"I don't know." Linda's voice became suddenly tight.  "I try not to think of our brothers.  Every time I do, I cry.  I see them, or something reminding me of them, every place I go, every day.  I don't think I can bear visiting their graves."

Jenny nodded sadly.  She had wished many times since they'd left Ohio that she could visit her brothers' graves, and envied her sister the opportunity to do so.  She moved carefully across the room and sat next to her sister.  "Could you read me some more from that book?"

Linda wiped her tears.  "Yes, but - can you keep a secret?"  She whispered, "It's a good thing Mother and Father didn't know some of what is written by this man!"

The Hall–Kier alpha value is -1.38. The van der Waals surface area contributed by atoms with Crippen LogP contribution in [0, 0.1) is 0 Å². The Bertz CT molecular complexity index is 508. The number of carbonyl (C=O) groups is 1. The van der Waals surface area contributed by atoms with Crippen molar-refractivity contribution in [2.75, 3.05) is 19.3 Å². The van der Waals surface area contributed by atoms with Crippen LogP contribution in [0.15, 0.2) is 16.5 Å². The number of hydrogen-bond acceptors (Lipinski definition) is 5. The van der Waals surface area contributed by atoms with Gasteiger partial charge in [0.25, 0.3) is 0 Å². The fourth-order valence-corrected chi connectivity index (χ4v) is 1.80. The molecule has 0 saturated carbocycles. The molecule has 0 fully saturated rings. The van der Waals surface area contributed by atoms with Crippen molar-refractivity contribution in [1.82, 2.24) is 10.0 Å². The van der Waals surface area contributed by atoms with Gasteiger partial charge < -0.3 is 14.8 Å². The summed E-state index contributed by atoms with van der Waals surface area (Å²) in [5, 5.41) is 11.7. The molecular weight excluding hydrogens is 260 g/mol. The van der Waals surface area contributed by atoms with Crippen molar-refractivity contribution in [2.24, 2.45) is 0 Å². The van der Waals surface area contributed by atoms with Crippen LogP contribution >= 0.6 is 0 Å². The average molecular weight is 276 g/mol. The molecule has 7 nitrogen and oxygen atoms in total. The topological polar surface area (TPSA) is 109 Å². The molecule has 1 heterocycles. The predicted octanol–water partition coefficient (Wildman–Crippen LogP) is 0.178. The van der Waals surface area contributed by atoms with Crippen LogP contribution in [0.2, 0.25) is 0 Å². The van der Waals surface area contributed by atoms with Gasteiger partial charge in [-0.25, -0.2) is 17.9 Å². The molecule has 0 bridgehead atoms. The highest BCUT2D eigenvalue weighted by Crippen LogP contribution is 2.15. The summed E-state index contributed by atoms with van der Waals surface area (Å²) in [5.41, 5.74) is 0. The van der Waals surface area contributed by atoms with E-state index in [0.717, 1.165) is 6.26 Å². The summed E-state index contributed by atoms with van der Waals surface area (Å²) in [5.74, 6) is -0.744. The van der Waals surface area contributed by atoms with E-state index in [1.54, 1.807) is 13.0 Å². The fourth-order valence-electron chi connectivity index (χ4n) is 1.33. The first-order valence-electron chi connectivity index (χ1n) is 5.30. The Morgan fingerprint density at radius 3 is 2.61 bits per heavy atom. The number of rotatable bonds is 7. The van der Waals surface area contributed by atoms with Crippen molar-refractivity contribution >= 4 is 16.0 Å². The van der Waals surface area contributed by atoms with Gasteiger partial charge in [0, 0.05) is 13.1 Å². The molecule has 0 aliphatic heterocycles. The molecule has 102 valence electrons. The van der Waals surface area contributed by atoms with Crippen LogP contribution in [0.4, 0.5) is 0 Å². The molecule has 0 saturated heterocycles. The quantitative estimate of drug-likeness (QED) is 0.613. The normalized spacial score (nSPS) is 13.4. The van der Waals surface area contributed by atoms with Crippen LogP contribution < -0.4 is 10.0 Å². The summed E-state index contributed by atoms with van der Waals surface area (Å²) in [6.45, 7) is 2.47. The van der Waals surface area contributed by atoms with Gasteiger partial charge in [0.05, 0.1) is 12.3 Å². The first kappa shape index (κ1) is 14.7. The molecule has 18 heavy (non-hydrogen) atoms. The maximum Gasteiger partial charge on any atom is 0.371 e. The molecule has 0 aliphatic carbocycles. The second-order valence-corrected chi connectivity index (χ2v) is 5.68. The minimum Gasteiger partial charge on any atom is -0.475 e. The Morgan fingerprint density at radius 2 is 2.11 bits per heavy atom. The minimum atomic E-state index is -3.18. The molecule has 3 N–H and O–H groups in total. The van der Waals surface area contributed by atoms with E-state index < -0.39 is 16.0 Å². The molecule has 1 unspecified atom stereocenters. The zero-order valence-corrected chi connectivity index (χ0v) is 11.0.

"Really?"  Jenny was astonished.  "Well...just skip those parts.  If you hear Adam coming, that is!"

So engrossed were they for the next half hour in Linda's reading that they didn't hear the men enter the house.

    I sit and look out upon all the sorrows of the world, and upon
        all oppression and shame,
    I hear secret convulsive sobs from young men at anguish with
        themselves, remorseful after deeds done....
    I see the workings of battle, pestilence, tyranny, I see martyrs
        and prisoners,
    I observe a famine at sea, I observe the sailors casting lots who
        shall be kill'd to preserve the lives of the rest,
    I observe the slights and degradations cast by arrogant persons
        upon laborers, the poor, and upon Negroes, and the like;
    All these - all the meanness and agony without end I sitting
        look out upon,
    See, hear, and am silent.